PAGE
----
Beating Insomnia - The Cognitive Behaviour Therapy solution.
- If you have been in bed and haven't slept for half an hour, then do something!
- The best thing to do is to get up, even if you don't feel like it or feel to exhausted. Get out of your bedroom, move into another room in the house and start doing something else. Relaxing activities are best, reading or surfing the Internet are perfect. Drink a herbal tea (obviously no caffeine), play solitaire, use your active mind.
- Don't go back to bed until you feel significantly more tired, and try again for half an hour.
- Make sure though that you get up at a decent time every day, and make sure it is more or less the same time. Get into the routine of getting up at that time regardless of how you slept the night before.
- Use your bedroom, and especially your bed, for sleeping only. Try to use other rooms in the house during the day and only go to bed when you are tired.
Lots of people who have anxiety, agoraphobia or panic disorder have trouble sleeping. Likewise some people who are depressed also can't seem to get to sleep, despite a constant feeling of lethargy. As is so often the case with anxiety and depression symptoms, insomnia can move from being just a symptom to being a causative factor.
The CBT method of beating insomnia is quite straight forward and is as effective as CBT ever is.
First the cognitive (thought related) part.Examine the thoughts:
"I need to get some sleep, I must get some sleep, I should be asleep, I will feel terrible tomorrow, people say I look ill, I will get the sack because I can't concentrate".You will probably find that these thoughts are an example of either "all or nothing thinking" or "catastrophizing", which are common dysfunctional thought patterns in people with a tendency for anxiety, panic and depression. Not only are they largely false or gross exaggerations, but they are deeply damaging as they perpetuate the insomnia.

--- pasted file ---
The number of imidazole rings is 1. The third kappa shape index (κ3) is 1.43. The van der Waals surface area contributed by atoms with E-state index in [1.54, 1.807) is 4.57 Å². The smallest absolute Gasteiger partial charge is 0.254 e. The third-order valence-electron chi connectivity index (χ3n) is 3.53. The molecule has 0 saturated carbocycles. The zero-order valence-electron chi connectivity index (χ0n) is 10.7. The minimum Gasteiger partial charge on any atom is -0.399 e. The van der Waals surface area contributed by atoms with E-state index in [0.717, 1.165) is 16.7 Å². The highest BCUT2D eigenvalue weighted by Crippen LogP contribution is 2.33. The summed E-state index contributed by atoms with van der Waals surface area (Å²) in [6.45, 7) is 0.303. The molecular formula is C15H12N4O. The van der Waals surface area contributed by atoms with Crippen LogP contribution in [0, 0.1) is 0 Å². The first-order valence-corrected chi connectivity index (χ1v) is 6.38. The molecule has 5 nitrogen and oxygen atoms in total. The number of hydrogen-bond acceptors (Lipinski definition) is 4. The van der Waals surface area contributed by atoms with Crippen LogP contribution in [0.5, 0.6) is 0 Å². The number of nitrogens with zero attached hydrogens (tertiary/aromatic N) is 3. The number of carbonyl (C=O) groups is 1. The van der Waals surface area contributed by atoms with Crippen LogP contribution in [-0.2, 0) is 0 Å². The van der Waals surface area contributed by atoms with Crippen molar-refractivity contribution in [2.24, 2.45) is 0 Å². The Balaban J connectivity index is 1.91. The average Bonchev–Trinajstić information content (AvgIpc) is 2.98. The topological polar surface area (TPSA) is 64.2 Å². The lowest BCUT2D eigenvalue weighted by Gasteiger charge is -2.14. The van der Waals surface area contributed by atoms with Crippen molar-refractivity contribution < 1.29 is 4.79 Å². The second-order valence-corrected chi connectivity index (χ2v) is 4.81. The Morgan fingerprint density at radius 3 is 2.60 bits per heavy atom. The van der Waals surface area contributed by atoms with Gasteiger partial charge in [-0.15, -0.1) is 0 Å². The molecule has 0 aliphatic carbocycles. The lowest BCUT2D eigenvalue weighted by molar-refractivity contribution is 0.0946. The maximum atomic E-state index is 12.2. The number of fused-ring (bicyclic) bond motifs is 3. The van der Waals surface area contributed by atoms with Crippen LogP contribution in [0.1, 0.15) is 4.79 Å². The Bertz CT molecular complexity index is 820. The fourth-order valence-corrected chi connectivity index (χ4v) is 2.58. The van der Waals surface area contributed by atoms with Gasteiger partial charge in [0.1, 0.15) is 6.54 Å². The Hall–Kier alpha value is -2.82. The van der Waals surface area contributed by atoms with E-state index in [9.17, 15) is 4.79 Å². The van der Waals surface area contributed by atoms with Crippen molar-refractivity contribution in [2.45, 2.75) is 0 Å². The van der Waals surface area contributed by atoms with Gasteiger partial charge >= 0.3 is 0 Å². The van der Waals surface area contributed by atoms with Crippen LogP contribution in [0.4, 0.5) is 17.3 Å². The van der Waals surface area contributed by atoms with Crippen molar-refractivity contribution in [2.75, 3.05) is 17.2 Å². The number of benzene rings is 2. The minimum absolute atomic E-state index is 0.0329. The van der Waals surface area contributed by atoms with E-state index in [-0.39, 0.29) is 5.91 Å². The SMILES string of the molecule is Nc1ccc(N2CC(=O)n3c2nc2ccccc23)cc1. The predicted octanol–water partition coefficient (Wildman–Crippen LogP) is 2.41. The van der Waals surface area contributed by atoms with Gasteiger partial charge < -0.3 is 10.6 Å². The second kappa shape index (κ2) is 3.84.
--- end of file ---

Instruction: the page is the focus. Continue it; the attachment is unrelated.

See for yourself: Check it out with no obligation and see videos of people who have used it.
Better ThoughtsIdeally, when we are trying to sleep we are not thinking about sleep! But anyone who has had insomnia knows that that is impossible! So the next best thing to do is to counter the negative and dysfunctional thoughts similar to those above. The best thoughts to keep in mind are:
"It doesn't matter if I sleep or not, my body will sleep when it is ready, I can function on very little sleep, just relaxing now will help me feel better tomorrow, even if I get no sleep."The chances are that reading this right now, you don't believe that thinking like that is possible. But it is much better to think like that, to give yourself permission to be awake. Taking the pressure off will help you to relax and help you sleep. This is called paradoxical intention. It WILL NOT work if you keep putting your self under pressure. You can not try this with the attitude "It doesn't matter if I don't sleep but it does really". Really give yourself permission to allow what is happening at that moment to just be that way.